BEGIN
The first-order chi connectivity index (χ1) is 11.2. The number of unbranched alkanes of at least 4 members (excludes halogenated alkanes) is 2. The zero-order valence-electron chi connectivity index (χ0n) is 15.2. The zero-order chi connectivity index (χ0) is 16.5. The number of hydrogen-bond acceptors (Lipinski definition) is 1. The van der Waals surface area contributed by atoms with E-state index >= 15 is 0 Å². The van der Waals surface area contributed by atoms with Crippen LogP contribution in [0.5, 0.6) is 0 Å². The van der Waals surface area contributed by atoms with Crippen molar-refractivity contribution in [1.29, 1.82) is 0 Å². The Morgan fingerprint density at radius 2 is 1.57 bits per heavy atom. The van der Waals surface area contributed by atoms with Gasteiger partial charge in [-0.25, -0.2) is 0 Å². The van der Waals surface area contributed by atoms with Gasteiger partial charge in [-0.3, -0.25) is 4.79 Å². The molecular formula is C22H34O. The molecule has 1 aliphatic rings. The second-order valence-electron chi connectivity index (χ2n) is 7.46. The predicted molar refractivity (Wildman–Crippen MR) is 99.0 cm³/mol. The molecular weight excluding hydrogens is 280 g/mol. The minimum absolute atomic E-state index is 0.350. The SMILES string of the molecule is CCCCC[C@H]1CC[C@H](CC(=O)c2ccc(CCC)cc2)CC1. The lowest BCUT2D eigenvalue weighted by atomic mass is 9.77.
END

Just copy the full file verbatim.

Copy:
The first-order chi connectivity index (χ1) is 11.2. The number of unbranched alkanes of at least 4 members (excludes halogenated alkanes) is 2. The zero-order valence-electron chi connectivity index (χ0n) is 15.2. The zero-order chi connectivity index (χ0) is 16.5. The number of hydrogen-bond acceptors (Lipinski definition) is 1. The van der Waals surface area contributed by atoms with E-state index >= 15 is 0 Å². The van der Waals surface area contributed by atoms with Crippen LogP contribution in [0.5, 0.6) is 0 Å². The van der Waals surface area contributed by atoms with Crippen molar-refractivity contribution in [1.29, 1.82) is 0 Å². The Morgan fingerprint density at radius 2 is 1.57 bits per heavy atom. The van der Waals surface area contributed by atoms with Gasteiger partial charge in [-0.25, -0.2) is 0 Å². The van der Waals surface area contributed by atoms with Gasteiger partial charge in [-0.3, -0.25) is 4.79 Å². The molecular formula is C22H34O. The molecule has 1 aliphatic rings. The second-order valence-electron chi connectivity index (χ2n) is 7.46. The predicted molar refractivity (Wildman–Crippen MR) is 99.0 cm³/mol. The molecular weight excluding hydrogens is 280 g/mol. The minimum absolute atomic E-state index is 0.350. The SMILES string of the molecule is CCCCC[C@H]1CC[C@H](CC(=O)c2ccc(CCC)cc2)CC1. The lowest BCUT2D eigenvalue weighted by atomic mass is 9.77.